New radio evidence might indicate that Ferrari will have a difficult task convincing the FIA that it did not deploy illegal team orders at Hockenheim.
The famous Italian team will face the governing body's new disciplinary panel in Paris in September, after Felipe Massa moved over for his teammate Fernando Alonso during the German race.
Until now, the only apparent evidence of the imposition of the team order was race engineer Rob Smedley's radio call to his Brazilian driver: "Fernando - is - faster - than - you, can you confirm you understood that message".
Smedley later apologised to Massa, telling the 29-year-old he was "very, very magnanimous".
But new radio evidence would seem to reinforce suspicions that the "is faster than you" language was in fact a pre-arranged code that Massa understood as a direct order to pull over.
F1's official website has published a video edit of the German race that depicts Smedley relay a conventional message to Massa about Spaniard Alonso's superior pace.
"You need to pick up the pace, because Fernando is faster," the British engineer is heard to tell Massa.
And another message to Massa during their genuine on-track battle was: "Pretty close here, he's (Alonso) gonna go (through) - you're going to have to defend".
It has also been suspected that Alonso requested the team order, after he said "this is ridiculous" whilst trying to conventionally overtake his teammate.
And he is heard to say during the official video edit: "I am much faster than Felipe."
His engineer Andrea Stella replied: "We got your message, we got your message."
Not Just Endplates Bending On Red Bulls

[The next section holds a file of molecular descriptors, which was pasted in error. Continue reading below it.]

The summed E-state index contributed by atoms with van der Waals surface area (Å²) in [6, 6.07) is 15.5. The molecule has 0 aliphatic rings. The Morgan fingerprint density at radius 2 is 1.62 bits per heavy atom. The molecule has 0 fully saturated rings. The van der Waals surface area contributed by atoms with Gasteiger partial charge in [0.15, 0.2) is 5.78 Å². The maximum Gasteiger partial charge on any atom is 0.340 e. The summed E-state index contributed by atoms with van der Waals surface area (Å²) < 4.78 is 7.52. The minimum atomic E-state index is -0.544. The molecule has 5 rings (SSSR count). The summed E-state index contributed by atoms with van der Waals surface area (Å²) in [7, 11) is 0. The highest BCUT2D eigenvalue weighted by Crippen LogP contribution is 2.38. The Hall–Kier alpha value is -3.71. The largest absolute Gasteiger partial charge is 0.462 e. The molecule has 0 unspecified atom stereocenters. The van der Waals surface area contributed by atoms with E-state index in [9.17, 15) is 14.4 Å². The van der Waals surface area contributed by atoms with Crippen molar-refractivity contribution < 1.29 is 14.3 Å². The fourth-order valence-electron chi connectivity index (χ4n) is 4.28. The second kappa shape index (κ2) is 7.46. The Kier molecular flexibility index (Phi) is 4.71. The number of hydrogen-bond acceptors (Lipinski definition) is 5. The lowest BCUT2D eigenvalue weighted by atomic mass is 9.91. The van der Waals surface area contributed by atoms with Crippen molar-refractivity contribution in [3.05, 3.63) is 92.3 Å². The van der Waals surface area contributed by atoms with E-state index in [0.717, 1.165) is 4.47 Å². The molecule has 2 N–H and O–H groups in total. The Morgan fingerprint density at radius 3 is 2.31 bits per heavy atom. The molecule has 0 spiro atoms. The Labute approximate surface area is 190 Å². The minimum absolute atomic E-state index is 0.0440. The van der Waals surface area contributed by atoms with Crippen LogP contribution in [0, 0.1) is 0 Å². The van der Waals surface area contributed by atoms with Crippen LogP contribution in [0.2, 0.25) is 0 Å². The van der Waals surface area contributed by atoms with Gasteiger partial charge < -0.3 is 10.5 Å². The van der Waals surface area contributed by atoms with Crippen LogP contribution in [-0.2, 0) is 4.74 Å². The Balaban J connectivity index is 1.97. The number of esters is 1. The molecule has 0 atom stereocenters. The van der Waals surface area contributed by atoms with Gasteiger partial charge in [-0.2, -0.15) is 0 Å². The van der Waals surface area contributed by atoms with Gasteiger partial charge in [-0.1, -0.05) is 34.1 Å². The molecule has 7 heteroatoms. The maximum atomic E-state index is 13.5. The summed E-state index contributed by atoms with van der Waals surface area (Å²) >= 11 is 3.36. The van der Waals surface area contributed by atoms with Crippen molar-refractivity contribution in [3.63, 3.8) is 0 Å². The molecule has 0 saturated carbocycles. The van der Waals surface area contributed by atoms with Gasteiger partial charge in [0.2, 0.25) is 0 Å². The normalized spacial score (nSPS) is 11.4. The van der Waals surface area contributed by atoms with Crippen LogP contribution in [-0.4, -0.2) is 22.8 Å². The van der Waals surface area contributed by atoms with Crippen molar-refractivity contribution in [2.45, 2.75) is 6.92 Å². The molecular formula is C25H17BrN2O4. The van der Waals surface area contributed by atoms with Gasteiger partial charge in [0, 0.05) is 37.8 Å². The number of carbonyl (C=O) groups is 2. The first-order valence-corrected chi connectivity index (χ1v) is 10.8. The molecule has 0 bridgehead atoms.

Those who believe only Red Bull's front wing endplates are flexing appear to be wide of the mark.
Pressure from McLaren, Mercedes and perhaps other rivals of the Austrian-owned team has resulted in new wing flexibility tests being devised by the FIA for the forthcoming Belgian Grand Prix.
Reports indicate that the new tests will involve the doubling of the testing load from 50kg to 100kg, amid suspicions Red Bull and Ferrari devised a way to have the endplates bend under disproportionately higher loads out on track.
But for Red Bull, there seems to be a much more complex story to emerge.
"It's very clever," said McLaren's Jenson Button on Thursday, whilst preparing for the London Triathlon.
"We've just got to understand it -- and as quickly as possible," he is quoted by the Telegraph.
After Hockenheim, where Ferrari finally got on terms with Red Bull, the photographs of the bending wings started doing the rounds.
And before running the F10s a few days later, Ferrari Chief Engineer Chris Dyer said the team was set to consider "some different front wing options" in Hungary.
The rumours about Ferrari's flexing wings subsequently quietened, as the focus on the RB6 intensified.
It is now being suggested in F1 circles that flexing endplates is only part of Red Bull's story.
"It doesn't just seem to be their wing that flexes," Button had said in Hungary.
Indeed, further scrutiny of the flexi-wing photographs from Hockenheim and Hungary seem to show Red Bull's entire front nose - not just the wing and its extremities - much closer to the ground than any of their rivals, including Ferrari.
How the team is achieving this is unknown, but the manner in which Sebastian Vettel's prototype broke at the mounting at high speed on Hangar straight during third practice at Silverstone might be a clue.
Another theory is that the front of the floor of the car is flexing towards the ground on track, whilst the rear is lifting.
And it is believed the flexing of the rear floor in particular would have a radical effect in terms of the front wing height.
"I've heard rumours about all sorts of things going on, including flexible floors," BBC radio commentator Anthony Davidson said in Hungary.